So why is it necessary to rotate the crops in your garden? Simply, it will help slow down or stop the spread of diseases and pests in your garden, and improve the soil of your garden. Pests and diseases usually attack plants of the same family, and can linger in the soil to pop up again the next year or two. So by proper planning and rotation with plants of different families then you can help prevent the survival of those pests and diseases from year to year.
Different plants add or take away different nutrients from the soil, so by rotating your plants, then you can take full advantage of the benefits the plants provide to the soil. Beans and peas for example add in nitrogen to the soil. Cabbage and leafy plants planted there the next year, would greatly benefit from the addition of the nitrogen. But planting potatoes one year in a bed, then tomatoes the next might cause disease or pests to over run your garden as they come from the same plant family.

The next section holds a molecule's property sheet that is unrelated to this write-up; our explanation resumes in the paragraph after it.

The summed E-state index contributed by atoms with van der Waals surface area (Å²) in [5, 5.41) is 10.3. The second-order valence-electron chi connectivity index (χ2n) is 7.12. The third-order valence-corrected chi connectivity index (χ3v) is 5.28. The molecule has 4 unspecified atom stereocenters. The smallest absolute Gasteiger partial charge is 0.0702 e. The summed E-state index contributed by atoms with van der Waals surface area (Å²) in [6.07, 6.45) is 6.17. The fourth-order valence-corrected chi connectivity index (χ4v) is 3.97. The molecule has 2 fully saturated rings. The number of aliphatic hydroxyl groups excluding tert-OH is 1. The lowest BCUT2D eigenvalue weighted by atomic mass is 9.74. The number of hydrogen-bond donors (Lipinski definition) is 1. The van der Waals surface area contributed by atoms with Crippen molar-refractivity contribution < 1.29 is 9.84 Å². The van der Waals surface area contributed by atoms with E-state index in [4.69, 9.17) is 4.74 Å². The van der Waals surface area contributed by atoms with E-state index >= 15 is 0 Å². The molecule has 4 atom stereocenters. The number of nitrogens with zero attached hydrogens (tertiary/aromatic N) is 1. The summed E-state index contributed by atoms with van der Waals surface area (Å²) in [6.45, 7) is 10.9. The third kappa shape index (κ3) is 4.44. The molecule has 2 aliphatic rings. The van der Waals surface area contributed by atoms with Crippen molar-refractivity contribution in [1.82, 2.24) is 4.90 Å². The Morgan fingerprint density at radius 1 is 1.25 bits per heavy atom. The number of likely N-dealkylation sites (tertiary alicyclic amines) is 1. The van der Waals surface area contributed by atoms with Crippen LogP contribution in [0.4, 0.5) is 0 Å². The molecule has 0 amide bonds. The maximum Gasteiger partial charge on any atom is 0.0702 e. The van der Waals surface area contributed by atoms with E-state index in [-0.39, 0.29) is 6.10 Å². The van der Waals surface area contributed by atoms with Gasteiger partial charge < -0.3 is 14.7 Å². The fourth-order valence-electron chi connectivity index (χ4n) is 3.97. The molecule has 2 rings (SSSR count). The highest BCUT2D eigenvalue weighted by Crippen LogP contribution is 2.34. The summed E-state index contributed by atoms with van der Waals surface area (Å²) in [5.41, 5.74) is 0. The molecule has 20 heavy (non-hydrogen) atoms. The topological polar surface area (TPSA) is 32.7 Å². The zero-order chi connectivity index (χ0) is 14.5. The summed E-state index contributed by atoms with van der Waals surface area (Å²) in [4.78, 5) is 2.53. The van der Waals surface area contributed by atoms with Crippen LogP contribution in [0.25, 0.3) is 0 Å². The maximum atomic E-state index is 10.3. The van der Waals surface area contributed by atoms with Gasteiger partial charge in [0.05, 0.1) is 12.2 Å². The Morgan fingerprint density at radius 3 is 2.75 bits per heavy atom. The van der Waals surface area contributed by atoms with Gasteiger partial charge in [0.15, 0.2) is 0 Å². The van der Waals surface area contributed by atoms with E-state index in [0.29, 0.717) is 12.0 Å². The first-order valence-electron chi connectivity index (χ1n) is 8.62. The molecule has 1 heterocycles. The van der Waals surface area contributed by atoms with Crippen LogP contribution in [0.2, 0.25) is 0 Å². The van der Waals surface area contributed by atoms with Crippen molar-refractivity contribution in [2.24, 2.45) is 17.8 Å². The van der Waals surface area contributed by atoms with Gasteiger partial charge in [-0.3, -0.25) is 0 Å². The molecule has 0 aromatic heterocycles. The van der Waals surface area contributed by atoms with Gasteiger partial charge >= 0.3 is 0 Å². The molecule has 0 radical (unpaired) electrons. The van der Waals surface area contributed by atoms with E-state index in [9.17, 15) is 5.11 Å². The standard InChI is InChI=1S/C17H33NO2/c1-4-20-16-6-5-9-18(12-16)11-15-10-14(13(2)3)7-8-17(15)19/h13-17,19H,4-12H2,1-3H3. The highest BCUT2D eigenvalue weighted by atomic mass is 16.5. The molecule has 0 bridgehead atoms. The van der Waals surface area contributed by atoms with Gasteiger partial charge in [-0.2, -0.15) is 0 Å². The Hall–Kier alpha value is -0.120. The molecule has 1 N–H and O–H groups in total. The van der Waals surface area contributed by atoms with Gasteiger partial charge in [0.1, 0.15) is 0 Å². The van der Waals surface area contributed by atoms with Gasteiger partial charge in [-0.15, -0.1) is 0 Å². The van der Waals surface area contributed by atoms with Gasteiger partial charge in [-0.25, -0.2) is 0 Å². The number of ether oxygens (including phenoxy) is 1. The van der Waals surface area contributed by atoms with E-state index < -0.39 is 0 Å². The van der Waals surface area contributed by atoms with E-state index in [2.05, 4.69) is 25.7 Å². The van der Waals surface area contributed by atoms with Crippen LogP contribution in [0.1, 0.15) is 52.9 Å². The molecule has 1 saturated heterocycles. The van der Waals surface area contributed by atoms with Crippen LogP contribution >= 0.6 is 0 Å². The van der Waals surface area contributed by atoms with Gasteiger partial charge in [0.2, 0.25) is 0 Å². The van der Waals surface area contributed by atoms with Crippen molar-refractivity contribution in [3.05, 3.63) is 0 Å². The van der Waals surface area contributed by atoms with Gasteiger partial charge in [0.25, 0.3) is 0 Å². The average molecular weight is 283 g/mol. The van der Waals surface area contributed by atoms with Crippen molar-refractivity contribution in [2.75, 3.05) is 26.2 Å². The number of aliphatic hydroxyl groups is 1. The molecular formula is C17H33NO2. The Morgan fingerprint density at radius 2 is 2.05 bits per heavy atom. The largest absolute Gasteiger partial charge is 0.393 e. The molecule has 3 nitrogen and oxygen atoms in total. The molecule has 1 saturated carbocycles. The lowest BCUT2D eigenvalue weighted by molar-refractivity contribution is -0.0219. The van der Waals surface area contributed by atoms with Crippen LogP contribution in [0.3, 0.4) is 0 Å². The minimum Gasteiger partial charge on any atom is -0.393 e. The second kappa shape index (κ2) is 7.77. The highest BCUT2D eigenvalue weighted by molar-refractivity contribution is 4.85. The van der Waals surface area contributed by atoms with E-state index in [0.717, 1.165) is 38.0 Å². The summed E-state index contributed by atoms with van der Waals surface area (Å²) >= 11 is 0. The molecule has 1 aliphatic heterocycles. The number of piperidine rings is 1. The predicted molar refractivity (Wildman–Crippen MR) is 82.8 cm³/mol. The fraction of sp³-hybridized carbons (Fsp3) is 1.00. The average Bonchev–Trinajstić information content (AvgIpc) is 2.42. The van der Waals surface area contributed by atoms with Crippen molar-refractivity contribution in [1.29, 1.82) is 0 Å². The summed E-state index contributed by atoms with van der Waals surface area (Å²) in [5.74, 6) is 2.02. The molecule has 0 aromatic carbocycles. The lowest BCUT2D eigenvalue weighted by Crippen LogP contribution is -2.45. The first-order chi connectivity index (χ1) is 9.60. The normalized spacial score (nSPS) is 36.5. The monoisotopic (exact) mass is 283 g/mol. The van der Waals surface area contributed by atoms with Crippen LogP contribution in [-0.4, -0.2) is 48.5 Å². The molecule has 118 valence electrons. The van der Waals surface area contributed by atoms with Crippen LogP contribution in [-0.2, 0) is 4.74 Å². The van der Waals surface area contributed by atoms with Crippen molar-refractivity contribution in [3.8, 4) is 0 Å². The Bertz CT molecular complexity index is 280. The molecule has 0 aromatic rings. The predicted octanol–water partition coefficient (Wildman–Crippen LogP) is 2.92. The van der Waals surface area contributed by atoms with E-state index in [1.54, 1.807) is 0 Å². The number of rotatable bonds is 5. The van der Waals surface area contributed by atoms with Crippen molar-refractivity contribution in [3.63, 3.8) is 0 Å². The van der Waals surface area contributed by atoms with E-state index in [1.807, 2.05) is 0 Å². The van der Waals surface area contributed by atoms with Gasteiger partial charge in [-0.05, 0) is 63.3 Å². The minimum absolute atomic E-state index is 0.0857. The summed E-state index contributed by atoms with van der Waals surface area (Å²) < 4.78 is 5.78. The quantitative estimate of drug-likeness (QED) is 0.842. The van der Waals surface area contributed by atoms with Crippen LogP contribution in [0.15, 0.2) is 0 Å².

Another thing to consider when planing out your vegetable garden is to realize that not all plants will grow well together or complement each other. A good resource to find what vegetables go well with each other, and what dose not like to grow next to another is a book called The Vegetable Gardener's Bible. He has put together an easy to follow guide on what plants to plant with each other to get the most benefit.
However, it still ends up being a big job to figure out rotation every year. And to remember which plant belongs to what family. The easiest way I know, is to use the garden planner, as it has a built in feature to help you rotate from year to year.
Here is a great video talking about crop rotation!
As always, Happy Planning!